ANC MPs on Tuesday moved to absolve President Jacob Zuma of any wrongdoing in the Nkandla controversy as they unilaterally pursued Parliament’s consideration of the matter following an opposition walkout. They said there was no evidence that Zuma asked for luxuries to be added to his private home in KwaZulu-Natal, or knew about an abuse of public funds as the cost of so-called security upgrades to the estate soared to R246 million.
“What comes out very strongly is that the president did not request anything and the president did not receive any money,” ANC MP Mmamoloko Kubayi said.
The opposition withdrew from the ad hoc committee on Nkandla last week in protest at the ruling party’s reluctance to enforce Public Protector Thuli Madonsela’s finding that Zuma must pay for part of the project.
At the start of Tuesday’s meeting, senior ANC MP Mathole Motshekga reiterated his view that Madonsela’s work was subject to parliamentary oversight and that the opposition was wilfully misreading the Constitution in this regard.
“I want to lay this matter to rest,” Motshekga said.
“The remedial actions recommended by the public protector are not binding on Parliament because if it were so it would mean that the public protector was elevated to the jurisdiction of Parliament,” he added.
“Such a thing would be absurd”.
Motshekga then proceeded to contradict Madonsela’s conclusion that Zuma had violated the Executive Ethics Code by failing to contain state spending at Nkandla and unduly benefiting from it.
He said she used the words “may have” in her report released in March, and therefore he believed: “One should be up front here and say the president has not violated any code of conduct.
“Even to begin to suggest payment by the president, of anything, begins to seem absurd,” he added.
In fact, Madonsela on page 435 of the report, titled Secure in Comfort, stated: “His (Zuma’s) failure to act in protection of state resources constitutes a violation of paragraph 2 of the Executive Ethics Code.”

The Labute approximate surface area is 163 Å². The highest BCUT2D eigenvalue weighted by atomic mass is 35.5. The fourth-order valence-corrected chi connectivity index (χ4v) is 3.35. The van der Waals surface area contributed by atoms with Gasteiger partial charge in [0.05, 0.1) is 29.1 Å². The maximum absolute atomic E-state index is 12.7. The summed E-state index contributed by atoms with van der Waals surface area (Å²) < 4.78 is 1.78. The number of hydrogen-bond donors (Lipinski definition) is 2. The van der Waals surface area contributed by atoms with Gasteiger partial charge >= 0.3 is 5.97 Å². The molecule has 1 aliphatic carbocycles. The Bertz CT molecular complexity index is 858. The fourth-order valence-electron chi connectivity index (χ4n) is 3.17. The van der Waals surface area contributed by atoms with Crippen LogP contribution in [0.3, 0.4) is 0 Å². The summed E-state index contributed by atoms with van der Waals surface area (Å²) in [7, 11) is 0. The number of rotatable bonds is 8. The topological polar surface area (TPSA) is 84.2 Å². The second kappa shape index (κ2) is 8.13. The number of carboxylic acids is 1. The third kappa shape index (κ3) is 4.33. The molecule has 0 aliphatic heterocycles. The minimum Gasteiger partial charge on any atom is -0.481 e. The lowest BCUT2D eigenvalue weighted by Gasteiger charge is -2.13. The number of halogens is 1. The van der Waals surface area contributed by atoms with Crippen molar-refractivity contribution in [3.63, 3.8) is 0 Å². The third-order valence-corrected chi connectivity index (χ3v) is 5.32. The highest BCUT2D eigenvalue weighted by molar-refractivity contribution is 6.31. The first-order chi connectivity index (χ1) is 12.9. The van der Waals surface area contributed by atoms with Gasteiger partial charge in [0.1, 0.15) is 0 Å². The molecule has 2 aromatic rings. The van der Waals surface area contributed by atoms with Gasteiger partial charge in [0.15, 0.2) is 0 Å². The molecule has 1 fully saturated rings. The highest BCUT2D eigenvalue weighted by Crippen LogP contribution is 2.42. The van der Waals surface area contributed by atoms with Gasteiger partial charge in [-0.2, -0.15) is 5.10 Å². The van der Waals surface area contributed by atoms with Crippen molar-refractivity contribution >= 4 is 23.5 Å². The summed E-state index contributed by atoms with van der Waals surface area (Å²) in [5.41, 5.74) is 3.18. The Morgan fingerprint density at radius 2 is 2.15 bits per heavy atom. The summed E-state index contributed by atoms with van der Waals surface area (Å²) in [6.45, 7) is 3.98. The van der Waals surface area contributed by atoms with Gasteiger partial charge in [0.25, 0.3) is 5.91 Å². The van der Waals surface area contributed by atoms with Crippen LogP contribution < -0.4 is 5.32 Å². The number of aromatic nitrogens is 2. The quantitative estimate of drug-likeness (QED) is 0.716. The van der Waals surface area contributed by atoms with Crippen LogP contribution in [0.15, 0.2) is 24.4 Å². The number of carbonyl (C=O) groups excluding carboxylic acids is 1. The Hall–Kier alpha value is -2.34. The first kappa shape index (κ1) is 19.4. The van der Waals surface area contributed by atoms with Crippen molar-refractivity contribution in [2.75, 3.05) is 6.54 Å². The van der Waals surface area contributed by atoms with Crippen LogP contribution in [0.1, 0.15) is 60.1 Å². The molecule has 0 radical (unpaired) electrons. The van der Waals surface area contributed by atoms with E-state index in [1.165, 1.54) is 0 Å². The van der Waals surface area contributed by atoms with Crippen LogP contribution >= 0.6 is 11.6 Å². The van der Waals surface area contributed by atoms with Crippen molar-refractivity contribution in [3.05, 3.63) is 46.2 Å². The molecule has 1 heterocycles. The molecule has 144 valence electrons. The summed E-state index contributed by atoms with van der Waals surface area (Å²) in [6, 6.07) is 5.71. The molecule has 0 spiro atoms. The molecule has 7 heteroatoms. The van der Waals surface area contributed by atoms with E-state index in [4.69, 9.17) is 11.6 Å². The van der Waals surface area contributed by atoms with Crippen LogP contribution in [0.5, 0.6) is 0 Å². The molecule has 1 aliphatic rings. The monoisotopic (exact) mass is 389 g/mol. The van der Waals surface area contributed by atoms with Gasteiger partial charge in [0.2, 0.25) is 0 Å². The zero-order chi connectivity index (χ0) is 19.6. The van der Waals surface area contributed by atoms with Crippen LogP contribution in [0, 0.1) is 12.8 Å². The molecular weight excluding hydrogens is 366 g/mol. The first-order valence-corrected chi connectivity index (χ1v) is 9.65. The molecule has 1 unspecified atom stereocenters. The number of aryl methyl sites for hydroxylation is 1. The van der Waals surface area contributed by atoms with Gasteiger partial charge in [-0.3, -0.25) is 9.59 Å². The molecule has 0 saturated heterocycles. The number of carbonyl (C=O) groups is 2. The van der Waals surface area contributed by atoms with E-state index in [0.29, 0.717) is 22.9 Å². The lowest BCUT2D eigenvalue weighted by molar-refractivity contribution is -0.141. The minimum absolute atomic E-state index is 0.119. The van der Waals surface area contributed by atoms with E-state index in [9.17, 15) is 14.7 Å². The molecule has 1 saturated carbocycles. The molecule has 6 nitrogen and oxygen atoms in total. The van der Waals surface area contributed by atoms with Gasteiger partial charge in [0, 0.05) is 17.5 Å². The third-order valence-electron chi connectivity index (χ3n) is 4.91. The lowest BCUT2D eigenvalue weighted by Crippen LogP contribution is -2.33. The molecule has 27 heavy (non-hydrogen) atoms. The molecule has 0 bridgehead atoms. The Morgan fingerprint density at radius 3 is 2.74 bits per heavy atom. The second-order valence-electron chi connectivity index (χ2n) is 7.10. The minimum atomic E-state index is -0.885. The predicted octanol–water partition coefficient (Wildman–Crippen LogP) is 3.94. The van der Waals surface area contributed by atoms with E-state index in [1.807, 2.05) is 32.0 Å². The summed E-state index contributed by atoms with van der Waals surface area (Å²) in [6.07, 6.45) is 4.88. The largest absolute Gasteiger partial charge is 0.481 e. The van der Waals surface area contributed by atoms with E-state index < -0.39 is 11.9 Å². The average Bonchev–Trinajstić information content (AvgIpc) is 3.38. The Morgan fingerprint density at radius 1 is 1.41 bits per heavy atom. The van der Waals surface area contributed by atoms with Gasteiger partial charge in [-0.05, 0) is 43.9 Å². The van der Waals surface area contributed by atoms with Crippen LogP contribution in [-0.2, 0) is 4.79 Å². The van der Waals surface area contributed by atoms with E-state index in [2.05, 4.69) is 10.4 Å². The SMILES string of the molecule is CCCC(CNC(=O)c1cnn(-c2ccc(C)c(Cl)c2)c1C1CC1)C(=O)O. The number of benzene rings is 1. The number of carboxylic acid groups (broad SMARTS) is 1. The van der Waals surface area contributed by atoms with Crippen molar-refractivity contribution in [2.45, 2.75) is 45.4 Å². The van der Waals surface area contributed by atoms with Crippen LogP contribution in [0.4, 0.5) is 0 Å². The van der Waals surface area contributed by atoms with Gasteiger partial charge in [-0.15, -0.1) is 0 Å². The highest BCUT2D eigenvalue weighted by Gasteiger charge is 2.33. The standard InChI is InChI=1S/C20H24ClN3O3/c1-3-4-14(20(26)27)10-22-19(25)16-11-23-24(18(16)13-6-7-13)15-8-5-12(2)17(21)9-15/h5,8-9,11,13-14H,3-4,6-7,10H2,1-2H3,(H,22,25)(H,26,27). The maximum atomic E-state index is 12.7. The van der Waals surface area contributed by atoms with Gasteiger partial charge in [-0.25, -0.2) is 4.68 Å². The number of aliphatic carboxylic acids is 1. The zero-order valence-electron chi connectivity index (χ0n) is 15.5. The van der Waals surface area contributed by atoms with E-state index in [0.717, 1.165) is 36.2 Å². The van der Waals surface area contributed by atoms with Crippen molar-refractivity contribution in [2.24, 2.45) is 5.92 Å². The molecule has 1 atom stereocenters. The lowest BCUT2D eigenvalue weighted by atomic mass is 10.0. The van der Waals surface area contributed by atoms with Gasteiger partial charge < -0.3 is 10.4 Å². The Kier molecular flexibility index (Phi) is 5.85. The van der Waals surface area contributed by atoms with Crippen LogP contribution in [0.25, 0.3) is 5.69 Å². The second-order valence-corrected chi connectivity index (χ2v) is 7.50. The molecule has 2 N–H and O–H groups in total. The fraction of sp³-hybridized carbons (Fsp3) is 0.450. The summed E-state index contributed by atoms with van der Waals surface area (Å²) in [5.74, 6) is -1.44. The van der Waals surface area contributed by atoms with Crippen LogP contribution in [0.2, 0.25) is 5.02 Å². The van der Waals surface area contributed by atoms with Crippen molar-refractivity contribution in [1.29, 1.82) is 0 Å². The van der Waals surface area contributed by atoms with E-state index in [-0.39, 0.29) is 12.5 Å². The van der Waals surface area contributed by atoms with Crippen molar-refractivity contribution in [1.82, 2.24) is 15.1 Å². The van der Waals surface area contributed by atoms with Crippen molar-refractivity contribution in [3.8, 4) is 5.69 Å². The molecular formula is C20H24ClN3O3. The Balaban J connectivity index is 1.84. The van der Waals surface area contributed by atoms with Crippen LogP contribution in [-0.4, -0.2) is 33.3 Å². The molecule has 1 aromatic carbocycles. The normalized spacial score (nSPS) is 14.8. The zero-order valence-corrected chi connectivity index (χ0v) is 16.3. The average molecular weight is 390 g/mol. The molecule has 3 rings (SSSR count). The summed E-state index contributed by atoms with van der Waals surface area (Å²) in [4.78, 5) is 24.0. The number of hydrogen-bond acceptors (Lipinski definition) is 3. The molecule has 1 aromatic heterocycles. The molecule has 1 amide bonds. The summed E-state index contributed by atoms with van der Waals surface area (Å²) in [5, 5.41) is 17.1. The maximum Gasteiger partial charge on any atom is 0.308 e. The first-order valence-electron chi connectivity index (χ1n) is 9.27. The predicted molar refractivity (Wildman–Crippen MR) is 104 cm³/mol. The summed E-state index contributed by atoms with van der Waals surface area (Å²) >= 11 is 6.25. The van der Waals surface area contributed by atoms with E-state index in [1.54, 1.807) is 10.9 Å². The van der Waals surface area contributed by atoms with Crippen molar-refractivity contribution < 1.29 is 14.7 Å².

Motshekga further suggested that it was wrong for Madonsela to order anybody to implement her findings before they were considered by Parliament, and to have given Zuma 14 days to respond to her report on Nkandla when she released it in March.
“It is my considered view that chapter nine institutions cannot and should not issue instructions to comply within a certain period.”
Zuma himself last month in a letter to Madonsela asserted that he was not obliged to “rubberstamp” her report — titled Secure in Comfort — after she noted that five months on he still had not indicated how he intended to give effect to it.
The committee was also tasked to consider the findings of the Special Investigating Unit, which is trying to reclaim R155 million in misspent funds from Zuma’s private architect Minenhle Makhanya.
But it was the ruling party’s questioning of Madonsela’s report that prompted the opposition to boycott the process which DA parliamentary leader Mmusi Maimane said on Tuesday was now a “whitewash” aimed at shielding Zuma from accountability.
The Democratic Alliance, Economic Freedom Fighters, Freedom Front Plus, Inkatha Freedom Party and African Christian Democratic Party expect their reading of her powers to be vindicated by an imminent ruling in the Western Cape High Court on the case of SABC boss Hlaudi Motsoeneng, but have vowed to approach the Constitutional Court if need be.
Motshekga accused the opposition of trying to delay Parliament’s recommendations on Nkandla and to undermine the separation of powers by asking the courts to tell the legislature how to interpret the law.
“I want to call on the opposition parties to come back and act in good faith because their conduct is despicable.”
He added that the row over powers of the office of the public protector pointed to “a lack of policy clarity” which Parliament may need to clarify — raising, not for the first time in recent months, the spectre of a review of these.
Asked to comment, Madonsela tersely told reporters in Pretoria: “Going forward… I will leave the process in the hands of Parliament, South Africa and the judiciary.”
The committee concluded on Tuesday that it was ready to start drafting its report to hand to the National Assembly by the set deadline of October 24 when it meets again next week. Chairman Cedric Frolich said notions that the process had become illegitimate because it involved only one party were false because the committee retained a quorum.
ANC deputy chief whip Doris Dlakude said it would not call Zuma to provide more clarity on questions Madonsela believed he failed to answer fully, as the opposition had suggested, before finalising its report. It would be “unfair and unwarranted” to question the president on decisions he did not authorise, she said, adding that officials acted without his consent when they tore down a chicken run, cattle kraal and tuck shop at Nkandla because their location interfered with security measures and built “enhanced” versions elsewhere on the property.
It was also wrong to conclude that Zuma was “enriched” by these additions, she said. The SIU report concluded that Zuma and his family had been enriched because the refurbishments — which also included a swimming pool and amphitheatre — had increased the value of their property. SAPA